How to Win With Weekly Options Right Now

Traders looking to capitalize on a short-term move might want to consider weekly options

Lillian Currens
Nov 30, 2018 at 2:17 PM
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    There are many benefits to buying options, namely limited losses and theoretically unlimited gains. But for investors looking to "customize" their trade to capitalize on -- or hedge against -- near-term moves, many turn to weekly options. Below, we discuss the benefits of trading these short-term option contracts.

    The most popular stocks and exchange-traded funds (ETFs) have options expiring every Friday, not just 12 times a year, as with monthly options. A weekly option is bought and sold much like a monthly option, but the trading time frame can be "fine-tuned" for maximum precision. This makes them them ideal for a number of reasons.

    For starters, a trader can maximize leverage on short-term market moves. For instance, if an investor thinks an event next week may spark a brief dip or a spike in the underlying stock price, but he doesn't see the change affecting the equity's longer-term direction, he may choose to buy a weekly option instead of a standard December option. Buying weekly options instead of monthly would decrease his exposure to time decay, so he's not paying for time premium he doesn't need.

    Conversely, a trader can hedge against an unfavorable short-term move -- perhaps in the wake of an earnings report -- by purchasing weekly protective puts on a stock or ETF he owns. This allows the speculator to protect his investment in the near term, without shelling out the higher time value for a longer-term put option.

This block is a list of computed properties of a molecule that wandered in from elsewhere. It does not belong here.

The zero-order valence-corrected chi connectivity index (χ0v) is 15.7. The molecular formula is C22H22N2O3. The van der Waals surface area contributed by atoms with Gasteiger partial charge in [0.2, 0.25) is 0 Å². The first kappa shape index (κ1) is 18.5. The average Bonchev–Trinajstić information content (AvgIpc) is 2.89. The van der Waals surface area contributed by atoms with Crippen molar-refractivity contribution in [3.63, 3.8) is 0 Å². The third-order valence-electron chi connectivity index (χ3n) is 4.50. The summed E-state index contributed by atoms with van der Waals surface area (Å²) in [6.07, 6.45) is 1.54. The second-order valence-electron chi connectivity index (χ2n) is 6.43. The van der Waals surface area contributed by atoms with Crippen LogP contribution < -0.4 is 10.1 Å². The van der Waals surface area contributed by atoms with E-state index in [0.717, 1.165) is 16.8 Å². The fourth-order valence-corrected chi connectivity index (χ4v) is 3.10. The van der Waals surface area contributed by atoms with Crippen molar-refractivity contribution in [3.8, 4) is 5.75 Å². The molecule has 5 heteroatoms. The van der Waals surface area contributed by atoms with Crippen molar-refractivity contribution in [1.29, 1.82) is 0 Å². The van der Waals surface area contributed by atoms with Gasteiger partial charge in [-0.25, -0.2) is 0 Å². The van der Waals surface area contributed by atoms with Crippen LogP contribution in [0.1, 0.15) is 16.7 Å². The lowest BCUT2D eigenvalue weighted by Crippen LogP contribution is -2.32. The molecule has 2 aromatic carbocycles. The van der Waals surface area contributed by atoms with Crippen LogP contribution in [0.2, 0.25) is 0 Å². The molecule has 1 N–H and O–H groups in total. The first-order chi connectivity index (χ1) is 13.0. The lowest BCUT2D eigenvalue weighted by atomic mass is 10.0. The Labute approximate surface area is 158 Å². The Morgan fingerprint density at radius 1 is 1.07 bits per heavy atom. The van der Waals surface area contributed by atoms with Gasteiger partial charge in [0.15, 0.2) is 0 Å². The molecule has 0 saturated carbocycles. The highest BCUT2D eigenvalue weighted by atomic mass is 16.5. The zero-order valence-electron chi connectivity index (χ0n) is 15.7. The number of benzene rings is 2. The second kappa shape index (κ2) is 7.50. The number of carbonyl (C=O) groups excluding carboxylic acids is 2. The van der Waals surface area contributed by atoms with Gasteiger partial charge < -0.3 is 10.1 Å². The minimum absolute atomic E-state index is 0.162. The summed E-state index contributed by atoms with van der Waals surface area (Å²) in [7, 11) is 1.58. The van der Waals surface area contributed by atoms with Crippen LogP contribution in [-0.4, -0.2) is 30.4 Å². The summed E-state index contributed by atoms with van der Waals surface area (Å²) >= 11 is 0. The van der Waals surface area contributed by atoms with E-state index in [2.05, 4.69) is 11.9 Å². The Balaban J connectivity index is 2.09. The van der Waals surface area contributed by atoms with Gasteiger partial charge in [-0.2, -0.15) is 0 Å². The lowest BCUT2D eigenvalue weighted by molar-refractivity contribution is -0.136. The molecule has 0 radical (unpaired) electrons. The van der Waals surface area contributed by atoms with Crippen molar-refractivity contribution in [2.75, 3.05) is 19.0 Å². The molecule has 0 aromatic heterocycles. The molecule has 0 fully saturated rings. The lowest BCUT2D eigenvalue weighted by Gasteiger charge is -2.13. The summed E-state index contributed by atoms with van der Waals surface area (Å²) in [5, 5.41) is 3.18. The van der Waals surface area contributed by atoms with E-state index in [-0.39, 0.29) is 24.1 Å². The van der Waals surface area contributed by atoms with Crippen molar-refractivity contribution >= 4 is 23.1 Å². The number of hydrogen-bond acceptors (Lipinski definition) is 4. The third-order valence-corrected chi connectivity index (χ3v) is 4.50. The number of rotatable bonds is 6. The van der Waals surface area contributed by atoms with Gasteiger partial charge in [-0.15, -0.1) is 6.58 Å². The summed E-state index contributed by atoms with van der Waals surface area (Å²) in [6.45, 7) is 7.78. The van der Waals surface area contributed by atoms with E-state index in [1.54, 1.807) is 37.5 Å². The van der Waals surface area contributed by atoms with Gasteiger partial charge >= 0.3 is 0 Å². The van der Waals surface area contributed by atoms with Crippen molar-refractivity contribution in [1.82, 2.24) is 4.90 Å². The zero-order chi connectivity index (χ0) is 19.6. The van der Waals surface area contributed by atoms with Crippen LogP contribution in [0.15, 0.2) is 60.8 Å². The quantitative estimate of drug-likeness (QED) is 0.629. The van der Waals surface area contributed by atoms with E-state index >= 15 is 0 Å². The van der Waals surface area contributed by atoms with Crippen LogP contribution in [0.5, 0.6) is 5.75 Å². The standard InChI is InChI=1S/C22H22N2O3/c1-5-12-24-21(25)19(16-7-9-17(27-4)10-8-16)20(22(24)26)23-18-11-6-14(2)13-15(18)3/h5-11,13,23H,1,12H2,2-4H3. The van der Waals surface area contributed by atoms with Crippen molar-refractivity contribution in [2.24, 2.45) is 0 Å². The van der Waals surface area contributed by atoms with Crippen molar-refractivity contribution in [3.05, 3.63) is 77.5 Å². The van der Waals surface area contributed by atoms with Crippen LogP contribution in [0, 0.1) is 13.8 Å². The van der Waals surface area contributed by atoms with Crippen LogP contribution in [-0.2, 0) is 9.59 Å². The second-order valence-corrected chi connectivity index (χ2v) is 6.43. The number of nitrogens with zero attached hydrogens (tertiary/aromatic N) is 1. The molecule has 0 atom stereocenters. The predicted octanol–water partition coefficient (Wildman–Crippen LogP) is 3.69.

And weekly options can also be attractive for premium sellers. Selling weekly puts and calls over a time frame of days allows traders to capitalize on expected levels of technical or options-related support and resistance -- or to profit from over-inflated implied volatility -- while giving the underlying stock less time to move against you. 

    In conclusion, there are many reasons to add weekly options to your repertoire, including the ability to capitalize on short-term moves, minimize the effects of time decay, and hedge event-related risk. As always, traders should carefully consider implied and historical volatility levels to avoid overpaying for extrinsic value.

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